I wrote a library a couple weeks ago that implements a balanced, merkle binary hash tree.
All this bitcoin talk has gotten me inspired to learn more about merkle trees, which are a beautiful data structure for ensuring data integrity by elegantly chaining the hashes of leaves all the way up to the root and using the root signature as a sort of fingerprint for the content of the leaves. Given n leafs (transactions) they provide a O log (n) way of creating and verify an audit proof
I wrote this not to solve any particular problem, but I figured writing one would help my learning and would be fun.
I noticed that other merkle trees in many other languages either had different requirements e.g. size being a power of 2, or if they were odd had extra orphan nodes; or just plain too cumbersome to read through. I figured that with a balancing heuristic it would make the tree simpler and more flexible at the slight cost of minor updating (re-hashing up to the root and/or re-setting inner node search keys) overhead…
I don’t expect this library to take over the world, but please kindly take a look at it and play with it. You are welcome to formally let me know your feedback via github or can append to this thread. The test coverage is 100% but the tests could be more extensive…
Great work! And I love the naming ‘coincidence’ with Germany’s Bundeskanzlerin .
One thing I did realize, is that you currently support some of the hashing algorithms that Erlang itself provides. Have you thought about allowing the user to specify a custom hashing function instead? There are quite a few libraries on Hex.pm that provide nice hashing functions of both the cryptographically secure and normal-but-fast kinds.
EDIT Oh, and you listed under ‘Future’: “Serialization format?”.
Erlang has built-in functions to allow you to serialize/deserialize any built-in datatype with term_to_binary(term) and binary_to_term(binary). (Okay, almost all. The exception being references, pids and other obviously ephemeral structures)
That’s a good idea. I think it makes sense to support other crypto hash methods beyond the erlang ones like Tiger and Adler32 etc …
I noticed a few others had incorporated such a thing but I left it out for simplicity. I actually noticed two different Elixir approaches - one was via a use macro and another by passing in a lambda of the hash function desired to the constructor. Not sure which way is best. Thoughts?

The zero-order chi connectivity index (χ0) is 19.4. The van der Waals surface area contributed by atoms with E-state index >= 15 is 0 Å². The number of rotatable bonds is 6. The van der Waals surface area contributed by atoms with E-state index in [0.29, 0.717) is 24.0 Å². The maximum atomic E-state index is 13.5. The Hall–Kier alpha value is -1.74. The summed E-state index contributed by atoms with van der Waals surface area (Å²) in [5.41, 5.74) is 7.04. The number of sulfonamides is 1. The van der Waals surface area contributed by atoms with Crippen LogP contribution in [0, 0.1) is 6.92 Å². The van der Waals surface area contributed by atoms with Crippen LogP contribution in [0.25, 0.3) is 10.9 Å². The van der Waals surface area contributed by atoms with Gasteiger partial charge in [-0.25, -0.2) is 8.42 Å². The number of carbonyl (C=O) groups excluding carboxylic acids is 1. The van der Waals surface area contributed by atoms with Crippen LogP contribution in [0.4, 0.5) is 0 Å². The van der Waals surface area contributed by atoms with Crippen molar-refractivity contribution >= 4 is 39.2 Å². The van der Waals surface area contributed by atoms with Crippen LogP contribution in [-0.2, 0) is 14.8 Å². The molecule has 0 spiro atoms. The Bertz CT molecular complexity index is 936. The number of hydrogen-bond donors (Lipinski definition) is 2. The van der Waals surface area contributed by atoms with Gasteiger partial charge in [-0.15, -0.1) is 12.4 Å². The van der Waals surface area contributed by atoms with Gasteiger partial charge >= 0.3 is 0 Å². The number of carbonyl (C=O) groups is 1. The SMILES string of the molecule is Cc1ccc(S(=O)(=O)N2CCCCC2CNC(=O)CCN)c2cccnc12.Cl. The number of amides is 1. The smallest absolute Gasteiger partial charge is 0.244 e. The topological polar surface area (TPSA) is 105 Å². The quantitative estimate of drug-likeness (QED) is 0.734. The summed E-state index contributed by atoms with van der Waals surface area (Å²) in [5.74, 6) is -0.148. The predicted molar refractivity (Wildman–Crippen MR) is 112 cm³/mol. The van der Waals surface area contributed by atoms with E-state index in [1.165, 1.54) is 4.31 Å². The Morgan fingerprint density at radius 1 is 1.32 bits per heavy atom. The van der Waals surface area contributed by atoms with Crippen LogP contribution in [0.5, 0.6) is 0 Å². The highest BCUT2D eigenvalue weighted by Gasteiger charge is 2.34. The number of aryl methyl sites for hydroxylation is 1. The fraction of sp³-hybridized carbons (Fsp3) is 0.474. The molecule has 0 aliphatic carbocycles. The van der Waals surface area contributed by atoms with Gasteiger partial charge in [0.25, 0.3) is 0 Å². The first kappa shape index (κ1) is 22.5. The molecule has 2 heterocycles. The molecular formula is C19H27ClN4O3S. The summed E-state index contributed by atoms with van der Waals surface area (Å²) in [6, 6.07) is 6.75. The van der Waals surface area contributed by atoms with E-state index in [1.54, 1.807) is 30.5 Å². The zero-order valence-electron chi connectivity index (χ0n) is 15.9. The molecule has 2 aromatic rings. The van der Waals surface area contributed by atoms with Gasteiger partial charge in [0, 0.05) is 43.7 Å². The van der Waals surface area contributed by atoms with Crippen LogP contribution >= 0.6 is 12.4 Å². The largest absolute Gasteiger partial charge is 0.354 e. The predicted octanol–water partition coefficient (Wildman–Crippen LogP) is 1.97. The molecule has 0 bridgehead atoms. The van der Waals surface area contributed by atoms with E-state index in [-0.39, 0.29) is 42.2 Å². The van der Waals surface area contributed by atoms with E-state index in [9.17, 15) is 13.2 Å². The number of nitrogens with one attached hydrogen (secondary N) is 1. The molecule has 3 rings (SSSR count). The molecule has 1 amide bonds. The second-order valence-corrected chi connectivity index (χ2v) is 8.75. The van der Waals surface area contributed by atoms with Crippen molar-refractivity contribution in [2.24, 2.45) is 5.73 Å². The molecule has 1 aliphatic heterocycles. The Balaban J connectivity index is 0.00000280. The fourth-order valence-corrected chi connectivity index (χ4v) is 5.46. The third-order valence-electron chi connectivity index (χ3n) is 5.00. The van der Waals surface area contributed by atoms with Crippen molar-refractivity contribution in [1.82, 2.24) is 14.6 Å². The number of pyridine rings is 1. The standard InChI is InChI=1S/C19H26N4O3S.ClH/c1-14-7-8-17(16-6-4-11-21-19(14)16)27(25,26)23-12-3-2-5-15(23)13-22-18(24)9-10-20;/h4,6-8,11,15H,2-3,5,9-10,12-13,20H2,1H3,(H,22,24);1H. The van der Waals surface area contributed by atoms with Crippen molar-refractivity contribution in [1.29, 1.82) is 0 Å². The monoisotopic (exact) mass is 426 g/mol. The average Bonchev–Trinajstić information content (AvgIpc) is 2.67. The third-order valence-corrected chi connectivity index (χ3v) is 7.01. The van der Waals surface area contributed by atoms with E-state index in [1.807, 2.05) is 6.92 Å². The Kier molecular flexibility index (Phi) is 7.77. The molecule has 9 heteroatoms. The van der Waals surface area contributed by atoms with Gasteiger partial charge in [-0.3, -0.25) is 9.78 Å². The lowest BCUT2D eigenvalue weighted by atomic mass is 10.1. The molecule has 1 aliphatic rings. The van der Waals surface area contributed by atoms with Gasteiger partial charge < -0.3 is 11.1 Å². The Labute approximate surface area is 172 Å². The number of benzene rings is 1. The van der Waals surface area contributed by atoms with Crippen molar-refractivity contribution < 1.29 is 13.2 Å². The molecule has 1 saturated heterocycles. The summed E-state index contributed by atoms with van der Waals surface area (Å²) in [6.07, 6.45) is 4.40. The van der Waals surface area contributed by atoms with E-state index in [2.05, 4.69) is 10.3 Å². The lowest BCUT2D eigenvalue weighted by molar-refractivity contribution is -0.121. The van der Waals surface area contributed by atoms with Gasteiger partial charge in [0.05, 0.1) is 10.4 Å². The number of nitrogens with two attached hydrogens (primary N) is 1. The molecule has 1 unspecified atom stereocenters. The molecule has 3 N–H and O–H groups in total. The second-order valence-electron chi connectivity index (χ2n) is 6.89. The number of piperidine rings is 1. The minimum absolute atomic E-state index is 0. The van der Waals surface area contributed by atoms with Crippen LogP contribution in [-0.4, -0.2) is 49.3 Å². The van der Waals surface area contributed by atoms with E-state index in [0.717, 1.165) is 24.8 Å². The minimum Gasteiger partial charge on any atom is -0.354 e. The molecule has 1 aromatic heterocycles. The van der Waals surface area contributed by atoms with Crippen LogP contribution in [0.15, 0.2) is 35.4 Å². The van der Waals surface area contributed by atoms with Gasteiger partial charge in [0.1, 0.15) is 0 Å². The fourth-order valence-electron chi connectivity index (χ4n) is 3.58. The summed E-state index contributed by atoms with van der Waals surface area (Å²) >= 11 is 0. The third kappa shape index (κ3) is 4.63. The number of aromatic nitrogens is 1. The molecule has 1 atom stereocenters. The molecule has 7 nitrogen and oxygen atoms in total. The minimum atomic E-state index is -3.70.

I would assume the macro version would be more elegant by doing something like below, but honestly wasn’t sure how to pass in a custom function into the library. Usually for macro code injection you are injecting the macro code into the caller context, not the other way around from what I understand.
defmodule Foo do
use Merkle, &Custom.hash_function/1
def bar do
m = Merkel.new...
Other wise it would be something like the latter version in the form.
I could use another field in the Merkel struct to track the hash lambda function…
As far as the serialization format, I’ve used the term_to_binary type functions in Erlang but this was more of a reference to something called THEX or a tree hash exchange format.
One of the things it defines is a serialization format as well as specifying a different hash function for leaf nodes and inner nodes and also handling incomplete trees. I guess I liked the idea of standardizing the format more than anything else. The site which described it is down at the moment THEX
The goal would be to generate such a tree from a file and perhaps have this be language agnostic so that people could read a Merkle tree generated in Elixir into something in Go or Haskell or something
For configurable things like in this case the hashing function, I can give you two tips:
You can refer to a function directly, with someone typing indeed &Custom.hash_function/1 in the configuration file.
You can have Merkle.new contain an optional second argument and have it fall back to the configuration setting when it was not passed. This approach I used for instance in the queues/deques library okasaki (relevant part of the code).
You can indeed keep this inside the Merkel struct.
Ah! A language agnostic serialization format. Yeah, that would be cool .